the Party, II became involved in the Unitarian Church.
James was the minister of the church at the time and I was involved in
the planning of the big meeting with the Red Dean at the Exhibition Building.
I became very involved with Frank Hartley, Victor James and Alf Dickie
- who were the three ministers who worked together in the peace movement.
As a result
of working with them, Frank Hartley offered me a job in the Victorian
Peace Movement. So I worked for the peace movement for quite some time.
Early on there were some great campaigns there. It was interesting.
Joyce Clayton - who was the honorary secretary of the Unitarian church
- used to organize a few of us to walk around the city with placards,
defending the Soviet Union. It was during the cold war. The city council's
rules were that you could not impede the flow of pedestrian traffic, so
we had to walk single file. I
remember we walked with placards in our hands, defending the Soviet Union
and condemning the cold war, and people would call out to us
BACK TO RUSSIA, YOU TROUBLE MAKERS, GO BACK TO RUSSIA". or 'BETTER DEAD
THAN RED', I was pretty nervous, I must say.
young, but we would take these walks around the city regularly, Joyce
striding ahead of me and me hiding behind her rather large form, hoping
people wouldn't see me.
And then there was
the Vietnam War, which accelerated the process. I was so angry at our
involvement in this US war and so outraged at what we were doing to the
Vietnamese - at the napalm and defoliants they were raining down, not
only on defenceless people, but against the earth itself. I thought it
was obscene and revolting.
It was an assault
on life, so although I am not a great joiner - I don't particularly like
meetings - I ended up joining and becoming active in the anti-war movement
and the Labor Party. I read everything I could lay my hands on, which
made me even more angry as I learned about the lies that were used to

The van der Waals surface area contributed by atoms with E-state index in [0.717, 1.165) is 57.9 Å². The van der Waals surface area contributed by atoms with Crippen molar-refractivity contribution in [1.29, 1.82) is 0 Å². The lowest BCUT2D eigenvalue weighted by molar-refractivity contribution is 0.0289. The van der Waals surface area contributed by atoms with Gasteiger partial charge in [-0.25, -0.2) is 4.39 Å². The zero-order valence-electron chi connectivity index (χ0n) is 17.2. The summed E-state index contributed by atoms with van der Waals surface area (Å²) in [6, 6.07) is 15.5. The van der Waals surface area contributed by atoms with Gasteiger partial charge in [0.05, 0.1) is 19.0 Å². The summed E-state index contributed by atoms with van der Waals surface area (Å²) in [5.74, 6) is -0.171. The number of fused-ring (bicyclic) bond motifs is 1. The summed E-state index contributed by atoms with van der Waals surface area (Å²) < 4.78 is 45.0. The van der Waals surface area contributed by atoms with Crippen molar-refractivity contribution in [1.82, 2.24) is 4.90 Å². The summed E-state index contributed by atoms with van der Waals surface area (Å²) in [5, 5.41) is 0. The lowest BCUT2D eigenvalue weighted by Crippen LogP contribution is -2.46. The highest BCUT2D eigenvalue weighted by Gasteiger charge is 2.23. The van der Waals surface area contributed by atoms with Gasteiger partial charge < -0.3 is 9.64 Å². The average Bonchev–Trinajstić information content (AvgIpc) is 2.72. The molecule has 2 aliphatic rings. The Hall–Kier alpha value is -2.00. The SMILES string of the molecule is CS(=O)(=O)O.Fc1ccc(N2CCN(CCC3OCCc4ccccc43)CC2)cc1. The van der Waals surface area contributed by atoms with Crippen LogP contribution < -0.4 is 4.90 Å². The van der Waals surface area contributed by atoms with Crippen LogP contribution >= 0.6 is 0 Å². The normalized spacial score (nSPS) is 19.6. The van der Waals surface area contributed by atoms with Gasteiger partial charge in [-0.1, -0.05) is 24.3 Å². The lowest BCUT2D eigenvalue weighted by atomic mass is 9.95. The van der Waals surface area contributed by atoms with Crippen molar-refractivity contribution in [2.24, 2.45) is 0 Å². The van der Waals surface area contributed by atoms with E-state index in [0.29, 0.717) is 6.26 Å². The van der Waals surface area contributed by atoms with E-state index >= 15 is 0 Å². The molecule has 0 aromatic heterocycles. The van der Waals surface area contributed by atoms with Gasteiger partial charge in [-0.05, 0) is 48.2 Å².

justify the war - like in Iraq - and developed a profound dislike of US
foreign policy, which I still have. At
that stage I was painting and exhibiting reasonably successfully, which
I was thoroughly enjoying, but felt I couldn't carry on and ignore the
destruction being perpetrated in my name. I packed away my easel and oil
paints and went back to drawing, spending time in Melbourne's inner suburbs,
drawing old houses and streetscapes, a good mix with what I was doing
The Vietnam War taught
us many things. As a protester, it taught us how to suss out the facts,
marshal them in a coherent way and persuasively argue a case. I lived
in a very conservative area where people had a tendency to cross over
to the other side of the street when they saw me coming. At
that time I was in and out of gaol and prominently named in the newspapers
as a result of various protest actions, so you can imagine how they loved
me! It was therefore important to know what you were talking about. An
excellent way to improve writing and public speaking skills, although
I was always nervous talking at large public meetings and rallies, but
when you talk about things that really matter, you usually manage to put
butterflies to flight.
when I went to law school, I realized there was something terribly wrong
in the world. This was the middle of the sixties and we didn't talk about
sexism then. I found it very interesting, but the whole thing was patriarchal
very male dominated. I resisted that, but I had no support within the
law school or even within the university for any real feminist action.
I did get active. We used to have a thing called "prosh", the procession
at the beginning of the year. I was always in that and on one occasion
we had a float about the Vietnam War and I was a Viet Cong soldier lashing
an American GI. Then we did one about prostitution and about women's rights
as prostitutes. That was a student form of activism.
We need a new peace movement. I just found a booklet
the other day. It was from the early sixties - leading up to the Vietnam
War - advertising meetings. CICD set up meetings I attended in the fifties
and sixties. We met in our homes and used with a telephone tree to communicate
and support each other.
We had a march from Frankston to Melbourne protesting
nuclear war in 1963 and again in 1981. Then, when the Vietnam war was
taking place, we had that wonderful day when one hundred thousand people
sat down in Bourke Street - it was led by Jim Cairns and Sam Goldbloom
with many activists from CICD and elsewhere.
They were great people. A lot of them have died now,
but there are young people who are really good.